The ISEE is given to students between grades 5-12 and includes Verbal Reasoning, Quantitative Reasoning, Reading Comprehension, and Mathematics Achievement. All four sections are given to each of the age groups with slight differentiations in emphasis between the lower, middle and high school levels of the examination.
The Independent School Entrance Examination is an examination that many independent high schools require or suggest that students take as a part of the application process. ISEE is a three hour admission test that has three levels of difficulty based on the age group: Lower, Middle, and Upper.
ISEE consists of several parts: (1) Verbal and Quantitative Reasoning (2) Reading Comprehension and Mathematics (3) Essay Section.
If you are preparing to attend a Catholic high school, an essential part of getting into the school of your choice is taking and passing one of three Catholic high school entrance exams: the HSPT, the COOP, or the TACHS. The two most commonly used Catholic high school entrance exams are the COOP and the HSPT. If you live within the Archdiocese of New York, or the Diocese of Brooklyn and Rockland County, you probably will have to take the Test for Admissions into Catholic High Schools, commonly known as the TACHS. All three Catholic high school entrance exams feature some type of math section, English language section and reading section. No matter which version of the Catholic High School Entrance Exams you’re taking, you will to be tested on your basic understanding of the English language. The English language section tests on language points such as grammar, spelling, capitalization, punctuation, and usage. The HSPT, COOP, and TACHS all has vocabulary questions to measure how strong your vocabulary is. Reading comprehension might be a challenge for some students, but it is one of the main sections in Catholic high school entrance exam.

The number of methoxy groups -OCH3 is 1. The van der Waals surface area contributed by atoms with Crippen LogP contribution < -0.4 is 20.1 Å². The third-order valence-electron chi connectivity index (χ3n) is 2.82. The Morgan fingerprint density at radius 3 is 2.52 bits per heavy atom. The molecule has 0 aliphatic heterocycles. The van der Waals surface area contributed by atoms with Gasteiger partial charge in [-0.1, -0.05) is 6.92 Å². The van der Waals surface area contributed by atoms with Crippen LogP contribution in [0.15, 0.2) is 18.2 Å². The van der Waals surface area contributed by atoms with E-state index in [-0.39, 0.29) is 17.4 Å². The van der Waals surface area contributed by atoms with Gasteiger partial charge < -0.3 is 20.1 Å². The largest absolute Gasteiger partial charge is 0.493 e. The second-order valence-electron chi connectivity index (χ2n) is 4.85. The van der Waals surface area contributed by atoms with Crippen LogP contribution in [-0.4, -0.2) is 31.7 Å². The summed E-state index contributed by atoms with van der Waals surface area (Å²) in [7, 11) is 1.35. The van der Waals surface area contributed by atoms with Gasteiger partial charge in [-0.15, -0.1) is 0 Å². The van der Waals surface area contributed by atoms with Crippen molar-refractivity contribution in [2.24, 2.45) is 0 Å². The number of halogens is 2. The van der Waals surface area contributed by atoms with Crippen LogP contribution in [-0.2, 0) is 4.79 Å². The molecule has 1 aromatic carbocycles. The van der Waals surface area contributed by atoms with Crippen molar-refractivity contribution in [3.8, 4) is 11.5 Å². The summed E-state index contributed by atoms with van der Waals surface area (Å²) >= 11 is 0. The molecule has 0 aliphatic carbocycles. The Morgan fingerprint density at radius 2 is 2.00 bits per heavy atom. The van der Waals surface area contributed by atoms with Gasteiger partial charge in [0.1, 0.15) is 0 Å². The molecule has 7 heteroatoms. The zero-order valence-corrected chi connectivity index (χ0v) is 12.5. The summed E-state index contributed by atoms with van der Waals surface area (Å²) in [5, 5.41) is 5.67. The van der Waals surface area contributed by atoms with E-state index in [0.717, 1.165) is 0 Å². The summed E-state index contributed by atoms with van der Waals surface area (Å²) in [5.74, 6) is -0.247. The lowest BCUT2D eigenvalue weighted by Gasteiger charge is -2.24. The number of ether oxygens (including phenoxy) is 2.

Students in grades 8 or 9 who wish to apply to New York City’s Specialized high schools must take the Specialized High School Admissions Test (SHSAT) and submit an application listing their choices of schools in order of preference.
The SHSAT is a timed multiple-choice test with two sections, verbal and math, that must be completed in a total of 2 hours and 30 minutes. In the first section, students demonstrate their verbal reasoning and reading comprehension by ordering sentences to form a coherent paragraph, answering questions of logical reasoning, and analyzing and interpreting texts.
In the second section, students demonstrate their math skills by answering computational and word questions that require arithmetic, algebra, probability, statistics, geometry, and trigonometry (on the Grade 9 test only).
The Specialized High Schools base admission solely on your score on the Specialized High Schools Admissions Test (SHSAT):